Network cryptologists are professionals who work with computer systems to encrypt information so that it can be sent securely across a network and decrypted once it is received. These workers are typically employed by the government, especially through law enforcement agencies and the armed forces, as well as businesses and corporations that are concerned with information security. Cryptologists are trained to collect information across different communication channels using specialized equipment, such as video display terminals and computer-assisted communications equipment.
Information security is a great concern for organizations needing to transmit information privately, such as law enforcement or other government agencies. The employees who can take this information and encode it so that it can only be deciphered within an organization are paid generously for this work. Network cryptologists, as these workers are sometimes called, often earn annual salaries in excess of $100,000. Educational requirements for network cryptology often includes postgraduate study toward a Ph.D.
The U.S. Bureau of Labor Statistics includes salary information for network cryptologists, or cryptanalysts, with salary data for workers under the occupational heading of mathematicians. According to federal statistics, the average salary for all mathematicians, including network cryptologists, was $100,260 per year, or $48.20 per hour, as of May 2010. Cryptologists working in the scientific research and development services industry earned the highest average salary in 2010, $114,820 per year, while cryptologists working for the federal government earned an average of $106,950 per year.
The level of education required of network cryptologists differs between public sector and private sector employment. Cryptologists working for businesses and private corporations often must earn a doctoral degree in mathematics or computer science, while cryptologists seeking work with government agencies can usually find employment after earning their master's degrees. Coursework that prepares a student for a career in cryptology generally covers advanced mathematics, algorithm design, signals analysis and global network analysis.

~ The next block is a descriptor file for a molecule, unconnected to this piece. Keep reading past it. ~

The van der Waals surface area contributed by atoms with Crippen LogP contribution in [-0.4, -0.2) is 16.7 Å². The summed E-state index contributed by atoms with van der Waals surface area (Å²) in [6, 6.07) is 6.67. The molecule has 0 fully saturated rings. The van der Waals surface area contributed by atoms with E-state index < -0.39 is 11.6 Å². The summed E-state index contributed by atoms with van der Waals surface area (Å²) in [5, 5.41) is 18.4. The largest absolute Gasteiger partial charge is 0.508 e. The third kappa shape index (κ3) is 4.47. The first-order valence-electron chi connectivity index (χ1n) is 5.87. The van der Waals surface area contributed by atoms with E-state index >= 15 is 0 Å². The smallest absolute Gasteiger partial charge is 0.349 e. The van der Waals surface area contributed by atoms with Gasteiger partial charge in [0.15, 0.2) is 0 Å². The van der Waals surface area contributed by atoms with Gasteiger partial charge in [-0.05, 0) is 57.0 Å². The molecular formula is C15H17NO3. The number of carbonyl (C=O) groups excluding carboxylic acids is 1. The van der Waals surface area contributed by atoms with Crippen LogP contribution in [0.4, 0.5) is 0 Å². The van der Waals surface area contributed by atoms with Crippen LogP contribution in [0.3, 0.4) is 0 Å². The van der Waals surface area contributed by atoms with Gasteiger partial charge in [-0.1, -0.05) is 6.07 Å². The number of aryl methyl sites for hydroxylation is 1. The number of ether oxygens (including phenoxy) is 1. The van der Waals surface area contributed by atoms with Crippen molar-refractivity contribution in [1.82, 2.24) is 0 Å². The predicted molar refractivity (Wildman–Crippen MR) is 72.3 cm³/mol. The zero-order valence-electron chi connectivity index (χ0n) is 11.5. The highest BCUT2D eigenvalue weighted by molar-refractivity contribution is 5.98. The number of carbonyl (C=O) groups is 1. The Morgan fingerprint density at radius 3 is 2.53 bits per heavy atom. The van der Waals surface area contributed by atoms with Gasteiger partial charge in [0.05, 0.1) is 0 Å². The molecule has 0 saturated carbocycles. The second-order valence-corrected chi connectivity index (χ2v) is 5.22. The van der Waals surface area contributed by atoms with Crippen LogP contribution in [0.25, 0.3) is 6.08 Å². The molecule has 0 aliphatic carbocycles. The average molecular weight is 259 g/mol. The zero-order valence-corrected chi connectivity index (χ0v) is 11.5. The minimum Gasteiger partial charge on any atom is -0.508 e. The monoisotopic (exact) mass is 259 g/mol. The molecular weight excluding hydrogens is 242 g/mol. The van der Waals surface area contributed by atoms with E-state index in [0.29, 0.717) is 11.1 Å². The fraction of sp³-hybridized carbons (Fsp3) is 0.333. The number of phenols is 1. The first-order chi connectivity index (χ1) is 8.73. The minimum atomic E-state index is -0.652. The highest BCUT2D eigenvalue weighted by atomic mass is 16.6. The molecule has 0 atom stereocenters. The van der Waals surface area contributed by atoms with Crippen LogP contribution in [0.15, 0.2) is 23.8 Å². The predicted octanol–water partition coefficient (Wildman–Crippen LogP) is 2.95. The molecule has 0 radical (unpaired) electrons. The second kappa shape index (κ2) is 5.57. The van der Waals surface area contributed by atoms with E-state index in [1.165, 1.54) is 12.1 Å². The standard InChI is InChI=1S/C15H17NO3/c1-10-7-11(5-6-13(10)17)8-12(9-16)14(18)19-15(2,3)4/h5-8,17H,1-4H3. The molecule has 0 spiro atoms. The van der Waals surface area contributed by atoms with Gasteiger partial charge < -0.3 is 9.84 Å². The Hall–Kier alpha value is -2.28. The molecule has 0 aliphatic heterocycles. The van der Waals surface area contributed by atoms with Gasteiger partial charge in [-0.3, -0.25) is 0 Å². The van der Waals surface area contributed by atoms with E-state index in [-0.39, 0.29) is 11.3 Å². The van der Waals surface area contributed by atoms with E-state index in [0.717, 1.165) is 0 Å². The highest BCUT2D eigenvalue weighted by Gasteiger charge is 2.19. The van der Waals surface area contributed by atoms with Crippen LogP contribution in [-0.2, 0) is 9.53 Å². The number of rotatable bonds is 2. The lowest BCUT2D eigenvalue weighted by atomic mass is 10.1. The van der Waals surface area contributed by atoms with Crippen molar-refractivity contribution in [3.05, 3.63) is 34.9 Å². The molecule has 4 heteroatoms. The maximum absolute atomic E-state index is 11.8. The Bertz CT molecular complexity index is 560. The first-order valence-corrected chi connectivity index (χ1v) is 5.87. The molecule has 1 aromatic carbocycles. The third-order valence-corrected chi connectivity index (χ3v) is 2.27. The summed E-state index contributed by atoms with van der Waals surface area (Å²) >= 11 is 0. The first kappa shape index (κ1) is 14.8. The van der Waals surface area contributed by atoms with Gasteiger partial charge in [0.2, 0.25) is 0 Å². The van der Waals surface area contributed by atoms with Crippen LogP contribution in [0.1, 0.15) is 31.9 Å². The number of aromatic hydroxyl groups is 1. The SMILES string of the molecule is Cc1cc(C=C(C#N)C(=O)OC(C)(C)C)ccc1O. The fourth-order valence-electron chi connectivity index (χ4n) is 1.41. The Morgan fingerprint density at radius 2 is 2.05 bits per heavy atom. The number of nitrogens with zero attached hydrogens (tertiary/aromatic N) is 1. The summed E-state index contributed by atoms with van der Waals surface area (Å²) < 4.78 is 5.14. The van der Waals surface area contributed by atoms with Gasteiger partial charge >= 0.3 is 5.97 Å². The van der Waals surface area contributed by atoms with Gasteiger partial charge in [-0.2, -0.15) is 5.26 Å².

The Bureau of Labor Statistics forecasts that job growth for mathematicians will increase by 22 percent between 2008 and 2018, a growth rate which is much faster than average for all American occupations. Obtaining work as a network cryptologist will be easiest for applicants who have earned degrees in both mathematics and a related field, such as computer science. The BLS indicates that job competition will make finding work difficult as the rate at which mathematicians receive doctoral degrees is greater than the rate of job openings in academia and other industries employing cryptologists.
- StateUniversity.com: Cryptographic Technician Job Description
- Navy CyberSpace: Navy Cryptologic Technician
- U.S. Bureau of Labor Statistics: Occupational Outlook Handbook: Mathematicians
- U.S. Bureau of Labor Statistics: Occupational Employment Statistics: Mathematicians
- National Security Agency: Frequently Asked Questions
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